Remembering Iran’s Role in al-Qaeda’s U.S. Embassy Bombings

Yesterday was the twentieth anniversary of the coordinated truck-bombings, carried out by al-Qaeda, of the American embassies in Kenya and Tanzania—which left 224 dead and thousands wounded. In planning the bombing, its most deadly attack prior to September 11, 2001, al-Qaeda received help and training from Iran and its proxy Hizballah, and it seems that Osama bin Laden deliberately modeled the attack on Hizballah’s 1983 bombing of the U.S. Marine barracks in Beirut. Thomas Joscelyn writes:

In early November 1998, the U.S. government indicted various al-Qaeda members for the embassy bombings. The indictment included this sentence: “Al-Qaeda also forged alliances with . . . the government of Iran and its associated terrorist group Hizballah for the purpose of working together against their perceived common enemies in the West, particularly the United States.” . . . [O]fficial sources continued to build upon [this allegation] in the years that followed. . . .

Ali Mohamed agreed to a plea deal as part of the embassy bombing proceedings. . . . Here is . . . what Mohamed said about al-Qaeda’s relations with Iran and Hizballah: “I was aware of certain contacts between al-Qaeda and . . . Iran and Hizballah on the other side. I arranged security for a meeting in the Sudan between [Imad] Mughniyeh, Hizballah’s chief [of operations], and bin Laden. Hizballah provided explosives training for al-Qaeda. . . . Iran supplied Egyptian Jihad [an affiliated organization that later merged with al-Qaeda] with weapons. Iran also used Hizballah to supply explosives that were disguised to look like rocks. . . .

Some commentators, including a former Obama administration official, impugn the motives of anyone who raises the issue of Iran’s relationship with al-Qaeda. They argue that this is all about justifying a war with Iran. That is an attempt to change the conversation.

But facts are stubborn. The evidence [of collaboration between Iran and al-Qaeda] comes from Clinton-era federal prosecutors, al-Qaeda witnesses, the bipartisan 9/11 Commission Report, and Clinton-era intelligence reports. To this list we may add a string of additional official pronouncements. Between July 2011 and July 2016, the Obama administration’s own Treasury and State Departments repeatedly pointed to a separate “agreement” between the Iranian regime and al-Qaeda. This arrangement allows al-Qaeda to operate its “core facilitation pipeline” on Iranian soil.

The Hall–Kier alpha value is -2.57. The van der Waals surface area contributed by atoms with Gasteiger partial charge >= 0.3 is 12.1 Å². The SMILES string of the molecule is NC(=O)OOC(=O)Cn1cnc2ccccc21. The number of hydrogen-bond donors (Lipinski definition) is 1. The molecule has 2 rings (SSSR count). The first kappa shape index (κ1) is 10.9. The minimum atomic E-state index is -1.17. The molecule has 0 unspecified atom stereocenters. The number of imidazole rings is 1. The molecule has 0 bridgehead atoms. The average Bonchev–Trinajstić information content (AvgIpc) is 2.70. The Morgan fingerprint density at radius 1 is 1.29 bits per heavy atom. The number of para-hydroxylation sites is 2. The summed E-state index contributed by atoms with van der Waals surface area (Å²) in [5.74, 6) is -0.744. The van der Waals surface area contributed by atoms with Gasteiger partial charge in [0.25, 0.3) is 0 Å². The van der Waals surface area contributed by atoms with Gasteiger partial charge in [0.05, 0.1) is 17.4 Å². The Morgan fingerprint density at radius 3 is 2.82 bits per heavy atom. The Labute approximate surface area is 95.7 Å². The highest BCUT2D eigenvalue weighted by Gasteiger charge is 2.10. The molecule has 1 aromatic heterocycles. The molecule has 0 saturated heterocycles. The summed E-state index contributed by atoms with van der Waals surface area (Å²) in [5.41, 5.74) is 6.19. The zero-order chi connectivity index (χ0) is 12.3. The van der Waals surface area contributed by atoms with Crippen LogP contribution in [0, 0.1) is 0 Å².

This is not all there is to Iran’s dealings with al-Qaeda. There have been multiple antagonistic episodes between the two sides. . . . Yet some al-Qaeda leaders have managed to maintain a foothold inside Iran despite of the conflict between the [two].

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More about: Al Qaeda, Hizballah, Iran, Politics & Current Affairs

In Gaza, Israel Must Try to Restore Deterrence While Avoiding War

Oct. 22 2018

Early Wednesday morning, a rocket fired from Gaza landed in the city of Beersheba, striking the courtyard of a home. (The woman who lived there, and her three children, barely escaped.) Israel responded swiftly with airstrikes, and the IDF reported that this weekend was the quietest along the Gaza separation fence since March 30, when the weekly riots there began. Yet some 10,000 Palestinians still gathered at the border, burning tires and throwing stones, grenades, and makeshift explosives at Israeli soldiers on the other side. Meanwhile, writes Eran Lerman, Jerusalem faces a difficult decision about how to proceed:

The smaller terrorist organizations in Gaza—Islamic Jihad, which operates as a satellite of Iran, and radical Sunni groups inspired by Islamic State—are the primary ones that want to ratchet up the violence into a full-scale war. For them, a major war in Gaza could be an opportunity to build themselves up on the ruins of Hamas. It also looks as if Iran, too, has an interest in escalating the situation in Gaza and pulling Israel into a war that will detract from its ability to focus on its main defense activity right now: keeping Iran from digging down in Syria.

The third player consistently working to worsen the situation in Gaza and torpedo Egypt’s efforts to broker a cease-fire is the Palestinian Authority’s President Mahmoud Abbas, for whom—as he once said in Jenin— “the worse things are, the better.” . . .

All of these considerations are counterbalanced, paradoxically, by Hamas’s interest in continuing to dictate the terms of any cease-fire with Israel while refraining from a war, which the Hamas leadership knows would be self-destructive. Its moves to escalate the conflict—arson balloons, breaches of the border fence—have been intentionally selected as ways of taking things to the brink without toppling over into the abyss. . . .

And Israel? A harsh, well-defined blow is vital for it to maintain its mechanism of deterrence. A missile hitting Beersheba is not a trivial occurrence. However, as far as possible, and given the broader considerations of the regional balance of power as well as Israel’s fundamental interest in avoiding a ground war, it would be best to make the most of Egypt’s mediation.

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More about: Gaza Strip, Hamas, Iran, Israel & Zionism, Israeli Security, Palestinian Authority